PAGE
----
Our German courses are taught by highly qualified DaF instructors (DaF = German as a foreign language) and have a maximum of 15 students. The courses focus on improving students’ writing and speaking skills. Several class excursions actively integrate the city of Berlin into the course. These excursions, which are accompanied by the respective instructor and are an integral component of the course, give students the chance to practice their language skills in various situations. The German language courses are offered on up to five levels: A1 - Beginner 1 A2 - Beginner 2 B1 - Intermediate 1 B2 - Intermediate 2 C1 - Advanced These levels follow the Common European framework of Reference for Languages. An exact description of the course content for each level can be found in the course descriptions of the respective terms on our website.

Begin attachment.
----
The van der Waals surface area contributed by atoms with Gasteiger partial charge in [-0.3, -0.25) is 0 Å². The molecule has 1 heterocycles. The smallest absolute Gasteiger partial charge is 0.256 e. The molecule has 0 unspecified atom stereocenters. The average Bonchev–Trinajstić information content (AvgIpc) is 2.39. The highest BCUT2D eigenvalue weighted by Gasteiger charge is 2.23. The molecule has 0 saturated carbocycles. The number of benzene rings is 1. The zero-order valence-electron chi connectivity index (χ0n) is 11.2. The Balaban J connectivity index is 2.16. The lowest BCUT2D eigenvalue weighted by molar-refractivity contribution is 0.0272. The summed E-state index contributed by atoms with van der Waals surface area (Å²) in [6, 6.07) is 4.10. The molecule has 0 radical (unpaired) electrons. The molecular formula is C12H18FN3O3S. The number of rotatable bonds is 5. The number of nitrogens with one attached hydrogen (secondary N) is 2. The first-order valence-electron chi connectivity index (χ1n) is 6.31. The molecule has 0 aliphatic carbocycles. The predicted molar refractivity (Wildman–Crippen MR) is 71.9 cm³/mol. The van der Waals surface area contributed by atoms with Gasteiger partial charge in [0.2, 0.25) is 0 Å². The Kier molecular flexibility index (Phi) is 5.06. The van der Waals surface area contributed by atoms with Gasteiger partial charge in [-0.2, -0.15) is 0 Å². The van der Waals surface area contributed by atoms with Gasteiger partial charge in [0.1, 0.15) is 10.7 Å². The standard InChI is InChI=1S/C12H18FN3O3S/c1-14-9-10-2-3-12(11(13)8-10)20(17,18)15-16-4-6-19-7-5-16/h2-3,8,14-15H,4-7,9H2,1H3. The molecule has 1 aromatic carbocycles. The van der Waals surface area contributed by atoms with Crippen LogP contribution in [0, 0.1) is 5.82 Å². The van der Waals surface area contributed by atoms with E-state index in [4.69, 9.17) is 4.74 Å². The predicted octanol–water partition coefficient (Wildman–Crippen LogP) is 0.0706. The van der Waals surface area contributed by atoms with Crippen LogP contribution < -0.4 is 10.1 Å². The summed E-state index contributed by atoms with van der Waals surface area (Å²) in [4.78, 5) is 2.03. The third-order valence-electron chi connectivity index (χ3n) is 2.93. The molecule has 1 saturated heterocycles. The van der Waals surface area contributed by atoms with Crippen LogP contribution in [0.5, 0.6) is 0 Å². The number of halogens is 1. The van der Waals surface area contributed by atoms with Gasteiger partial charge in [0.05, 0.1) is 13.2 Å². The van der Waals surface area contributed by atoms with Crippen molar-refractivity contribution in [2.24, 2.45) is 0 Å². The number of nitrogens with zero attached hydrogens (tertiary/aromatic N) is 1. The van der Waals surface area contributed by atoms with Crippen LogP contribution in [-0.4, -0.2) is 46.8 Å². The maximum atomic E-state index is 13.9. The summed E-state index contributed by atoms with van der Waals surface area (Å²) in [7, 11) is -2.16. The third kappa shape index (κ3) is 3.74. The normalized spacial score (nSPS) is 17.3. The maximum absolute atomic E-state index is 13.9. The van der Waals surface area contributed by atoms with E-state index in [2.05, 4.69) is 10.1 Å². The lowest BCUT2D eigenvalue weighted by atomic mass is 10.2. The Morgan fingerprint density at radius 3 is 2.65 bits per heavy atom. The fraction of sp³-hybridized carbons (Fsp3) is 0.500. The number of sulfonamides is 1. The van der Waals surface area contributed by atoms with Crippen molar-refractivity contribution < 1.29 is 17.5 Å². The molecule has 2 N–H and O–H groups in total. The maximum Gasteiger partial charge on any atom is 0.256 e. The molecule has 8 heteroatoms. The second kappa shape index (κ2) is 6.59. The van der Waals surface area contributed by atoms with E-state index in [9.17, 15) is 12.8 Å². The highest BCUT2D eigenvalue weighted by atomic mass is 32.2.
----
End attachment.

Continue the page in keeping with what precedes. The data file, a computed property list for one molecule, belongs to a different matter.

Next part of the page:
The course will introduce the basics of the European Union and describe and explain the processes of widening and deepening of this unique political entity. This will cover an overview of European Union history, its evolution in economic and political terms as well as of its institutional structure and key policies up until today. The focus of the course will be internally on the state of EU integration and its challenges - the need for reform and the growing difficulty to actually agree upon and implement reforms in the face of rising populism, authoritarianism and nationalism. Externally, the course explores the international role of the EU with its emphasis on multilateralism, including its self-declared role as a leader in the fight against climate change. Special emphasis will be placed on Europe’s triple crisis – the Euro crisis, the migration crisis, and Brexit. The morning sessions consist of lectures, literature-based discussions and oral presentations from working groups. After lunch the course will visit various institutions in Germany`s political center. Students will have the chance to discuss the topics from the morning sessions with international experts from political institutions, embassies and think tanks. The course is designed for students with different academic backgrounds and a general interest in Europe. There are no special prerequisites for the course.